Identifying systematic reviews of the adverse effects of health care interventions.

TitleIdentifying systematic reviews of the adverse effects of health care interventions.
Publication TypeJournal Article
Year of Publication2006
AuthorsGolder S, McIntosh HM, Loke Y
JournalBMC medical research methodology
Volume6
Issue22
Date Published2006 May 8
ISSN1471-2288
KeywordsAbstracting and Indexing as Topic; Data Interpretation, Statistical; Databases, Bibliographic; Drug Therapy; Drug Toxicity; Humans; Information Storage and Retrieval; Medical Subject Headings; Meta-Analysis as Topic; Review Literature as Topic; Sensitivity and Specificity; Treatment Outcome
AbstractBACKGROUND: In order to carry out a methodological research survey of systematic reviews of adverse effects we needed to retrieve a sample of systematic reviews in which the primary outcome is an adverse effect or effects. METHODS: We carried out searches of the Database of Abstracts of Reviews of Effects (DARE) and the Cochrane Database of Systematic Reviews (CDSR) for systematic reviews of adverse effects published between 1994 to 2005. The search strategies used a combination of text words in the title and abstract, Medical Subject Headings (MeSH) and subheadings/qualifiers. In addition, DARE records in progress were hand searched. No language restrictions were placed on any of the searches. The performance, in terms of sensitivity and precision, of the search strategies and their combinations were tested in DARE and CDSR. RESULTS: In total 3635 records were screened of which 257 met our inclusion criteria. The precision of the searches in CDSR was low (0% to 3%), and no one search strategy could retrieve all the relevant records in either DARE or CDSR. Hand searching the records from DARE and CDSR not retrieved by our searches indicated that we had missed relevant systematic reviews in both DARE and CDSR. The sensitivities of many of the search combinations were comparable to those found when searching for primary studies in which adverse effects are secondary outcomes. CONCLUSION: Searching major databases of systematic reviews, for systematic reviews of adverse effects, proved more difficult than anticipated due to a lack of standard terminology used by the authors, inadequate indexing and the variations in the search interfaces of the databases. At present hand searching all records in DARE and CDSR seems to be the only way to ensure retrieval of all systematic reviews of adverse effects in these databases.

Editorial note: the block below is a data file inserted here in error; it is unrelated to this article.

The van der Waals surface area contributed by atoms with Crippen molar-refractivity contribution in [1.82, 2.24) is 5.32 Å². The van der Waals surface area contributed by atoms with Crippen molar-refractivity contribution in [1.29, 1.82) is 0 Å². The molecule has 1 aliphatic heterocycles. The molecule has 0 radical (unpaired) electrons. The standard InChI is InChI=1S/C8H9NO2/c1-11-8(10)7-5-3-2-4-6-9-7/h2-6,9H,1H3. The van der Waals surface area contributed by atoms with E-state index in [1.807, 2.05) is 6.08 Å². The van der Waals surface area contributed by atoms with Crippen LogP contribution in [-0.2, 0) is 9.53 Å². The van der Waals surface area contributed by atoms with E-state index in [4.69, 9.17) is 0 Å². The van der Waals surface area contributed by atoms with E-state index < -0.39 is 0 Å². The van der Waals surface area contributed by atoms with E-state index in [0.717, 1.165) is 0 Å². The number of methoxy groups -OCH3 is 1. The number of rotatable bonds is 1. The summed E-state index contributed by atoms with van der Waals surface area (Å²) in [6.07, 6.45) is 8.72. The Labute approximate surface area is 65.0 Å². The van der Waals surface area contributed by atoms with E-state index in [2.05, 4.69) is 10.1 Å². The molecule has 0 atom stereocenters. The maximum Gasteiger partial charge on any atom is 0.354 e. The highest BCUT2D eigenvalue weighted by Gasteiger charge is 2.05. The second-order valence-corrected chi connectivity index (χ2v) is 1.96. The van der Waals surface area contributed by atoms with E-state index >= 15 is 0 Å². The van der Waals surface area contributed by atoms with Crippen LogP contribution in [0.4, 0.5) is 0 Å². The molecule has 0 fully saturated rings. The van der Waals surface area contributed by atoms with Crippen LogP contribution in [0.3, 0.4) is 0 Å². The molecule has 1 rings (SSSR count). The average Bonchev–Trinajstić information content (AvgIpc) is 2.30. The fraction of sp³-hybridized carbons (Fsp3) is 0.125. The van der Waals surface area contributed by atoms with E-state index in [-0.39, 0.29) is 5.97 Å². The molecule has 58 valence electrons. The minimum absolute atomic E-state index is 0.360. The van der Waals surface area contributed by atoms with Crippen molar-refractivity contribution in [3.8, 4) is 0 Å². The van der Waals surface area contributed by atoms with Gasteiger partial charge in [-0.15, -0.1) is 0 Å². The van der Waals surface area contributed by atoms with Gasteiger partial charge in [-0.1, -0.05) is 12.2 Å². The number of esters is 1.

DOI10.1186/1471-2288-6-22
Alternate JournalBMC Med Res Methodol